70 thoughts on “Bello o strano?

  1. Brilliant ! I note that the Italian publisher Codice has Perché l’evoluzione è vera tagged (see bottom of page) as: “darwin, genetica, pseudoscienza, teorie evoluzioniste” 🙂

  2. It’s a poignant statement about how we’re merely apes in suits, adrift in a field of gold. A naturalistic observation that ties together the distant past with the present in a timeless environment (on the scale of the ape-man, the only upper organism visible in the painting). A secondary meaning can be found that it is also a sly reference to the future in that the ape is actually a rendition of Cornelius from ‘Planet of the Apes’. Thus past, present, and future meet on the timeless plane of existence.

    1. “Society is intrinsically meaningless,” says Derrida; however, according to Scuglia, it is not so much society that is intrinsically meaningless, but rather the stasis or punctuation of species.

      In a sense, Debord suggests the use of dialectic postsemioticist theory to attack the status quo. The subject is interpolated into a constructivist libertarianism that includes narrativity as a whole.

      Therefore, Foucault promotes the use of neopatriarchial nationalism to deconstruct sexual selection. In Perche l’evoluzione e vera, Coyne reiterates dialectic postsemioticist theory; in Speciation he and Orr affirm subdialectic narrative.

      Hence, a “man” in an “ape” suit in a field of yellow “flowers” contextualises the subject into a premodern paradigm of consensus that includes language as a paradox.

      (modified from the Postmodernism Generator)

      1. Not just yellow flowers, rape flowers, known to scientistic modernists as Brassica napus. Derrida postulates that flowers are a metaphor for rape, whereas the post-colonialist discourse holds that rape is a metaphor for flowers.

  3. O come on, Jerry! Stop playing hard to get..! The publishers asked you to put on a monkey head for the publicity shoot….! It’s really you under there, isn’t it..! David in Salford, UK.

      1. You’re both wrong, it’s obvious Silvio Berlusconi. I think they are trying to show what happens when one doesn’t evolve…

    1. No, then the ape would have been in a Hawaiian shirt, cowboy boots, smoking an aged Cuban cigar…

    1. Indeed. A demonstration of the hegemony the ape man enjoys. It invites the question: does the ape-man also wear trousers? And just what is he doing with his hands? The painting invites one to speculate on endless possibilities. There are no incorrect answers.

    2. I can see that you appreciate a good brassica! They are SO versatile! I love the scent though some find it cloying…

    1. I’m awfully sorry about that outburst. After being chided on the ‘Jersey Shore’ thread, I’ve decided that all aesthetic matters are relative, and there’s really no objective criteria to judge anything, really. So I’ve switched from my popcorn-pumped Ethiopian Sidamo to Folgers Crystals Decaffeinated. I should be better soon.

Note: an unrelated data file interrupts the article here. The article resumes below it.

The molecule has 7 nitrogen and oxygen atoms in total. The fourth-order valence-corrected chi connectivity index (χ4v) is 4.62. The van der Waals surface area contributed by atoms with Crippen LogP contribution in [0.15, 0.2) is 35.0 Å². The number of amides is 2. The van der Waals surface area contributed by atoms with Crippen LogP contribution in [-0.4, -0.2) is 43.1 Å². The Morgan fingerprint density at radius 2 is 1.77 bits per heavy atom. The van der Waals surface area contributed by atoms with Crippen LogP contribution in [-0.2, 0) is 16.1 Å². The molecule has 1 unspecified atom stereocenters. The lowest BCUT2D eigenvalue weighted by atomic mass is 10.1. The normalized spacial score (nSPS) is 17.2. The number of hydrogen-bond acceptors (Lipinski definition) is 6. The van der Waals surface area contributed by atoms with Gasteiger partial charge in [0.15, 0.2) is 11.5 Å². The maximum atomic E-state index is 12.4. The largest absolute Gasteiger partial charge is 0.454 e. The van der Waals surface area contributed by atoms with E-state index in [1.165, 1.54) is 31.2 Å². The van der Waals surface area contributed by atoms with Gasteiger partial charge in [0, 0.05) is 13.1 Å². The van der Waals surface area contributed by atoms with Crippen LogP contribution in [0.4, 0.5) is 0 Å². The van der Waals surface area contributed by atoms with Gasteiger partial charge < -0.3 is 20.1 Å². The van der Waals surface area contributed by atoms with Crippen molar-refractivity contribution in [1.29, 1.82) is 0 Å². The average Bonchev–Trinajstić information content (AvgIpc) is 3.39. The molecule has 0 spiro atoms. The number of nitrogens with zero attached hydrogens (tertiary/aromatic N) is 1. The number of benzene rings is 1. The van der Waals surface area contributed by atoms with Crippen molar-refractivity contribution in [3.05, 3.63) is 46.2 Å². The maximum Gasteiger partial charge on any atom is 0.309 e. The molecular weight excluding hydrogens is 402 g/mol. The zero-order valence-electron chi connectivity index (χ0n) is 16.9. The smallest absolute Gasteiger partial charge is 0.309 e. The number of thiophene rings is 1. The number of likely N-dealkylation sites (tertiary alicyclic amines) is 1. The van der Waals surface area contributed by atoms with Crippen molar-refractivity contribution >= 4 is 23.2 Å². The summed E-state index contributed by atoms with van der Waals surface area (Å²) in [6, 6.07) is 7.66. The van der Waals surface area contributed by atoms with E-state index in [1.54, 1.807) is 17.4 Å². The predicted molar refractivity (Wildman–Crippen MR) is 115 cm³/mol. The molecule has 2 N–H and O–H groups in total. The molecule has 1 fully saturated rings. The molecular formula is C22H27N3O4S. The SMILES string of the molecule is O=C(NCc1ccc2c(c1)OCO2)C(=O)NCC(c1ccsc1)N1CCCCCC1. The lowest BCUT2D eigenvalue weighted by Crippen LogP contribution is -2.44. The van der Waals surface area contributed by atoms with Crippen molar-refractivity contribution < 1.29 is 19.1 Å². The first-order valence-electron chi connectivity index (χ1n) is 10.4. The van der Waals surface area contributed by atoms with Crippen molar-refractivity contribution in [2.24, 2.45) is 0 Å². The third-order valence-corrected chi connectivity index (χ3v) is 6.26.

2. Ophelia. Annie Hall is dead, but…

      Marlene Dietrich, Brenda Wash, Leighton Meester, Patti Smith, K D Lang, Luella Bartley, Tilda Swinton, Cate Blanchett, Ellen Page, Patti Smith

      (Smith twice ’cause she deserves it)

  4. The man hides behind the chimpanzee mask. hmmmm… would have been better had a chimp hidden behind the human mask. I think he is saying that we are animals parading as civilized creatures. I bet the photograph is not Italian. It must have been taken in Late April or early/mid May. There must be a picture credit?
    “monkey men all
    in business suits
    teachers and critics
    all dance the poot”

    1. Probably connecting through the video for “Loser,” about 40% of which is shot on some sepia sort of film and which begins with Beck taking off some kind of mask (though not necessarily ape or monkey; IIRC it was fuzzed out on MTV) while “singing”: “In a time of chimpanzees I was a monkey…”

  5. Using my whole semesters of humanities training, I have determined that this is…

    A man in an ape suit.

    If you really want to stretch it, you could say it’s an ape in a man suit. See what I did there?

  6. He looks kind of wistful, as though he thinks he should never have come down from the trees cause this is what it leads to, suits and farming.

  7. The ape’s standing in a field of what? A big yellow field means one thing to me – canola. Canola oil = low erucic acid rapeseed oil, and the plant is still called raps in Swedish. Is this somehow significant to the cover and part of some pun?

  8. Man as an animal looking ridiculous and out of place in the natural world and with his back turned away from the heavens, which are lit with the glory of God.

    .. or something like that.

    Hey, at least it’s a well dressed ape.

  9. I actually like the cover. I’d wager a lot of people in bookstores are going to thumb that book just because the cover is so unusual.

    I hope the author photo isn’t also apefied.

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